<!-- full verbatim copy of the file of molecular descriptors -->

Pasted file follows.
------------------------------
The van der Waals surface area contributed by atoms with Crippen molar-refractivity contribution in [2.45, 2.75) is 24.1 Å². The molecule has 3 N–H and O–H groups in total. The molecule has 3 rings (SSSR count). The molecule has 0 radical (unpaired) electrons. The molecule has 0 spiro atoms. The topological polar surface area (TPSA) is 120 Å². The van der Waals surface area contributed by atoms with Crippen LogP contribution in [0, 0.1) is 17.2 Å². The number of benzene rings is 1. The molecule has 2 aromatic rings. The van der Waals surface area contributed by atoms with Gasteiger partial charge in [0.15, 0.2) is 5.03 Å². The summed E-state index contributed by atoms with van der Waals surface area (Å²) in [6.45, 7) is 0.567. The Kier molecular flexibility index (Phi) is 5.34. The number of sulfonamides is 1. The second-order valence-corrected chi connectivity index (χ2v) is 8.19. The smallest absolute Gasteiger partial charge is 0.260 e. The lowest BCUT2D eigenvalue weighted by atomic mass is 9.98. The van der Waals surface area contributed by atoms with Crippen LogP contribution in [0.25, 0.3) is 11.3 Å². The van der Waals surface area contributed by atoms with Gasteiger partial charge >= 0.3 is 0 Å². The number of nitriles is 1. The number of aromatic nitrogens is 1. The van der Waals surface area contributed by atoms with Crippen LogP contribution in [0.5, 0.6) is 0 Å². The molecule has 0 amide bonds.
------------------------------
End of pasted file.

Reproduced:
The van der Waals surface area contributed by atoms with Crippen molar-refractivity contribution in [2.45, 2.75) is 24.1 Å². The molecule has 3 N–H and O–H groups in total. The molecule has 3 rings (SSSR count). The molecule has 0 radical (unpaired) electrons. The molecule has 0 spiro atoms. The topological polar surface area (TPSA) is 120 Å². The van der Waals surface area contributed by atoms with Crippen LogP contribution in [0, 0.1) is 17.2 Å². The number of benzene rings is 1. The molecule has 2 aromatic rings. The van der Waals surface area contributed by atoms with Gasteiger partial charge in [0.15, 0.2) is 5.03 Å². The summed E-state index contributed by atoms with van der Waals surface area (Å²) in [6.45, 7) is 0.567. The Kier molecular flexibility index (Phi) is 5.34. The number of sulfonamides is 1. The second-order valence-corrected chi connectivity index (χ2v) is 8.19. The smallest absolute Gasteiger partial charge is 0.260 e. The lowest BCUT2D eigenvalue weighted by atomic mass is 9.98. The van der Waals surface area contributed by atoms with Crippen LogP contribution in [0.25, 0.3) is 11.3 Å². The van der Waals surface area contributed by atoms with Gasteiger partial charge >= 0.3 is 0 Å². The number of nitriles is 1. The number of aromatic nitrogens is 1. The van der Waals surface area contributed by atoms with Crippen LogP contribution in [0.5, 0.6) is 0 Å². The molecule has 0 amide bonds.